- Fitzpatrick used MediaCommons to write, receive peer review, and revise Planned Obsolescence: Publishing, Technology, and the Future of the Academy, which was simultaneously published as a print book by NYU Press.
- Whitney Trettien’s Master’s thesis, “Computers, Cut-ups, & Combinatory Volvelles” generates scholarly arguments and theory in nonlinear, participatory frameworks, while her co-edited digital journal Thresholds uses split-screen architecture to embody the entanglement of texts and ideas that is the essence of critical reading and writing.
- Lauren Klein’s forthcoming Data by Design: A Cultural History of Data Visualization, 1786-1900 pairs a monograph with an interactive digital companion, tracing modern data visualization techniques back to Enlightenment models and arguments “about how knowledge is produced, and who is authorized to produce it.”
These innovators recognize that in the scholarly enterprise, as in book publishing, we must avoid simply relocating print-based practices to the digital realm. In this regard, we can take lessons from non-academics like independent writer, designer, and publisher Craig Mod:
Everyone asks, ‘How do we change books to read them digitally?’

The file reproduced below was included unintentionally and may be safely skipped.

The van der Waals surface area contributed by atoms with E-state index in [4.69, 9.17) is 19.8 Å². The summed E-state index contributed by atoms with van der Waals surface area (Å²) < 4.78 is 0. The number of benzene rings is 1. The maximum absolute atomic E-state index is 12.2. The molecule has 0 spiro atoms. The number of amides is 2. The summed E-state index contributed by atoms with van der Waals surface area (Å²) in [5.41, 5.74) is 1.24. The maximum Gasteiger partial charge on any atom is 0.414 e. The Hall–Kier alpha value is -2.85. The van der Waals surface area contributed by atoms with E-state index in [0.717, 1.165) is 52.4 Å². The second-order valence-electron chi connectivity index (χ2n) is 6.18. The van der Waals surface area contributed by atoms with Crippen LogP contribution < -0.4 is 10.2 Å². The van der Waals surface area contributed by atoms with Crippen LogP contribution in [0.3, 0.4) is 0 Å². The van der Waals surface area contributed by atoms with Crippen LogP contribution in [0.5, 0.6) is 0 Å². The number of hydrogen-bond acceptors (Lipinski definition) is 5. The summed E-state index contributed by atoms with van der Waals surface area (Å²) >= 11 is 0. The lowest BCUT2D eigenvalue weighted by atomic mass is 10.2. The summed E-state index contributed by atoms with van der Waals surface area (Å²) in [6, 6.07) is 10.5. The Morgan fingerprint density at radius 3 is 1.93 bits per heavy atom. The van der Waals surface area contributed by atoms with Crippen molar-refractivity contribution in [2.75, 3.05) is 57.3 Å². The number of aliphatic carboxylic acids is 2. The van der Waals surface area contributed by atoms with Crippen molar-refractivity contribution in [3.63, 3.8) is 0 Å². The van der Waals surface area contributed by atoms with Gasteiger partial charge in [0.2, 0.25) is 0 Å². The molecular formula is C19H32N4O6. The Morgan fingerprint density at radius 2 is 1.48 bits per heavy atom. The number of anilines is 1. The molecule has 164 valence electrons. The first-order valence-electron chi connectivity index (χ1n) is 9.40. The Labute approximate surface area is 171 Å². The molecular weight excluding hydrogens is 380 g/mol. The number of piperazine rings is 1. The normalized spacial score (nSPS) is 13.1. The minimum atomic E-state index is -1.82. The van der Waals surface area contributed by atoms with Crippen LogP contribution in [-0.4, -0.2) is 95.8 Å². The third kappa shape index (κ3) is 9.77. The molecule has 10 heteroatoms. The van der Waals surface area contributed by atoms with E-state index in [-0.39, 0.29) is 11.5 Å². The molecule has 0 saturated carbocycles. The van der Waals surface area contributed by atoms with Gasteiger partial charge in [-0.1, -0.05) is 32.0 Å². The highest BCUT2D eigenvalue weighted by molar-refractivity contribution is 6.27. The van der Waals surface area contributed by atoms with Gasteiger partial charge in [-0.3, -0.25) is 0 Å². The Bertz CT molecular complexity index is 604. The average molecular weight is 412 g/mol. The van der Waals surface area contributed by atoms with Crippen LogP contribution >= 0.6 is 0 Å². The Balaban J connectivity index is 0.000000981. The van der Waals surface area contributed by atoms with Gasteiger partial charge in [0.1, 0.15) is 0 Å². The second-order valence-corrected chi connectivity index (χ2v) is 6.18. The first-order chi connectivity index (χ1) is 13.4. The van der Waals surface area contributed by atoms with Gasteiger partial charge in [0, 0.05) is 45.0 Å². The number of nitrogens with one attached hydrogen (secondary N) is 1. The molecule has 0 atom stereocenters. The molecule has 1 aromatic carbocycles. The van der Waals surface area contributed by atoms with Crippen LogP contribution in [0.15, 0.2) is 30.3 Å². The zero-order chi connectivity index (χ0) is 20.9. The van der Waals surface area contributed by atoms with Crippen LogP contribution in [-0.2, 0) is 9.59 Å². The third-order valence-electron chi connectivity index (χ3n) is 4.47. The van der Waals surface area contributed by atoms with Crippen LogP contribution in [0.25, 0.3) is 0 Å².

But the more interesting question is, ‘How does digital change books?’ (2)
Academics may be similarly inclined to wonder,
‘How do we change our scholarship to publish it digitally?’
But the more interesting question is: ‘How does digital change scholarship?’
Rather than simply uploading our articles as PDFs, we must put our minds and imaginations to the task of designing new methods and forms of digital scholarship—forms capable of presenting long and deep inquiry, fostering intellectual exchange, and maintaining rigorous standards of peer review.
Design is fundamental to the work of scholarship in an age of digital production. Just as books need readers, digital tools and media need users. But digital resources must pay more attention to design as a mediating element of reading. Every literate reader knows how to read a book, but the conventions for reading online are still forming and changing as more sophisticated digital tools enable new modes of presentation and communication. Multimedia journalism such as John Branch’s Snow Fall (NYTimes.com) and David Boeri’s Bulger on Trial (WBUR.com) provided inspiration for our project, demonstrating that online reading of long-form narratives is not only possible but potentially more engaging than print—when sufficient attention is given to design.